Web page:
This week’s plant is Caulanthus amplexicaulis, also known as the claspingleaf wild cabbage. It is endemic to parts of Southern California, where it blooms from May through July. It is another intense soil specialist–one of its subspecies is a serpentine specialist in found in the Santa Rafael Mountains. It is usually found in sloping areas. Its oval, glabrous (smooth) leaves are a strong contrast to many of the other leaves of plants I have shared, which were covered in fine hairs (hirsute).
Several weeks ago, I made a post about Caulanthus coulteri (see here), because I couldn’t resist its adorable basal rosette that looks to me almost like a green sunflower. Here it is in full, glorious bloom. The cell phone camera image doesn’t do justice to the yellows and oranges mixed into that deep crimson coloring. Like Streptanthus insignis, it has that sterile flower structure topping its stem.
This week’s Plant of the Week is Streptanthus farnsworthianus. Its common name is Farnsworth’s jewelflower, and it is found primarily in the woodlands of the Sierra Nevada foothills. Its flowers are very similar morphologically to the other jewelflowers I have shared recently (which is expected, since flower form is one of the primary characters that has been used in the past to designate taxonomic group, and unlike many other characters that are actually examples of convergent evolution, is comparatively reliable).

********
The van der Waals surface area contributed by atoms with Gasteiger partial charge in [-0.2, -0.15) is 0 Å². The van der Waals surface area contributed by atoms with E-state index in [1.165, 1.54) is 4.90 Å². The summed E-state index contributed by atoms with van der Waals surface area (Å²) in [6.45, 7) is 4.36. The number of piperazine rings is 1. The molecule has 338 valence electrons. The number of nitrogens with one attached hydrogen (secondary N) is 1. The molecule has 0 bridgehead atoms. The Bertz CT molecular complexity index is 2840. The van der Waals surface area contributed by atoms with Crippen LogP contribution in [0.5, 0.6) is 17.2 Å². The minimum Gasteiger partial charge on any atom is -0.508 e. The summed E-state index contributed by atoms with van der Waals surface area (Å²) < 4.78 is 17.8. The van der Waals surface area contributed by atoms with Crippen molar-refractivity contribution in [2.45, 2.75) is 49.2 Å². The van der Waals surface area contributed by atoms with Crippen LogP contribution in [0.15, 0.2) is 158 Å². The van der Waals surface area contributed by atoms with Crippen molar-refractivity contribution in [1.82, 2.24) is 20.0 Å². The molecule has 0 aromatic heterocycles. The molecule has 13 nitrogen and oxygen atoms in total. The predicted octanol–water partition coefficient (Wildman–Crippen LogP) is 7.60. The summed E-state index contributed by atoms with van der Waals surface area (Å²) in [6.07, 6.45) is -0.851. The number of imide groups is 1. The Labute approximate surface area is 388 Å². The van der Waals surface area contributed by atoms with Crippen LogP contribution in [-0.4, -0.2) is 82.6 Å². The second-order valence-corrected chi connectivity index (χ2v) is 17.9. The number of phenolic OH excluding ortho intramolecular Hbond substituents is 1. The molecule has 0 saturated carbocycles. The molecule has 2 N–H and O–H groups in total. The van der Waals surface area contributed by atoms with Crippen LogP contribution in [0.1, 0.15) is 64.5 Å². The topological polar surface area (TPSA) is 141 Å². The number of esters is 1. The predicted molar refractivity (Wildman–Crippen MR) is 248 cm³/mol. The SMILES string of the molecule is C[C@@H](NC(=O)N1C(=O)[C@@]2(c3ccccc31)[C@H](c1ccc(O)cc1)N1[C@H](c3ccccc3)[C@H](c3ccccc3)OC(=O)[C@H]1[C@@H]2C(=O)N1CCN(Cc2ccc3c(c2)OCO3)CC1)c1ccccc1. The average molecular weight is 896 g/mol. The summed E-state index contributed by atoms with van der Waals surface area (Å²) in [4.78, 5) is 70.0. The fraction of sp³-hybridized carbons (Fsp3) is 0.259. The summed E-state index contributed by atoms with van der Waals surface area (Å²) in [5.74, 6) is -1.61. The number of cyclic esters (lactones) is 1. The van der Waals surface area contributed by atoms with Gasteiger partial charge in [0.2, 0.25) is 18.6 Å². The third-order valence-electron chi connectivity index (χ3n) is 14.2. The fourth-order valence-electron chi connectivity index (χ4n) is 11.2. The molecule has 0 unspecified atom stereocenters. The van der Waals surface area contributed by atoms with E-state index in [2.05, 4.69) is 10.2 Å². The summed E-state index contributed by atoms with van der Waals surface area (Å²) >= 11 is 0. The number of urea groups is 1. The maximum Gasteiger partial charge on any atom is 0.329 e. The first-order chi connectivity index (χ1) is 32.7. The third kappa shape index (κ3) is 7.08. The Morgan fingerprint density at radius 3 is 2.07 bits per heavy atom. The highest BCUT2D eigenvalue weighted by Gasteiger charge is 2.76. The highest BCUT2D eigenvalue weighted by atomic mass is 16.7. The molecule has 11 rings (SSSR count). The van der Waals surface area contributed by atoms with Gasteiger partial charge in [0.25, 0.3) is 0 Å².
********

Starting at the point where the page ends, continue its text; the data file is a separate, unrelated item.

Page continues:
This one is particularly interesting because of the dramatic morphological changes its leaves undergo as they get older. As you can see in the images, the first leaves are highly lobed, while the older leaves are entire (“entire” refers to leaves with smooth margins, or edges) and have an almost waxy look. They also turn this beautiful lavender color–usually mustards are purple when they’re stressed, but these ones are supposed to look this way.
I’ve decided that while I’m studying and don’t have time for long reflective posts, I can still post pictures of baby mustards.
This cutie is Caulanthus coulteri, a species in the same tribe (a level of classification including more species than a genus but fewer than a family) as the plants I posted last week. Its common name is Coulter’s wild cabbage, and it is found in dry habitats such as the Mojave desert. It’s in its basal rosette stage in this image, but eventually it will grow bolt, growing a long stem and purple flowers similar to the Streptanthus from last week.
I’m trying to concentrate on my studying as much as possible of late, but I couldn’t resist sharing these two beauties that are blooming in my mustard collection.
This first one is Streptanthus albidus sub. albidus. It’s federally endangered and known only from a few occurrences in Santa Clara County. Commonly, it is known as the Metcalf Canyon jewelflower. Much like many plant species, there is a currently a war waging over the proper classification–it also goes by the taxonomic identity Streptanthus glandulosus sub. albidus. It is found on harsh serpentine soils that other plants are unable to exist on.
This second species is Streptanthus insignis, also known as the plumed jewelflower. The top flower, which is showier than the other flowers and often sterile, is where it gets its name. It makes its home primarily on serpentine soils in San Benito county.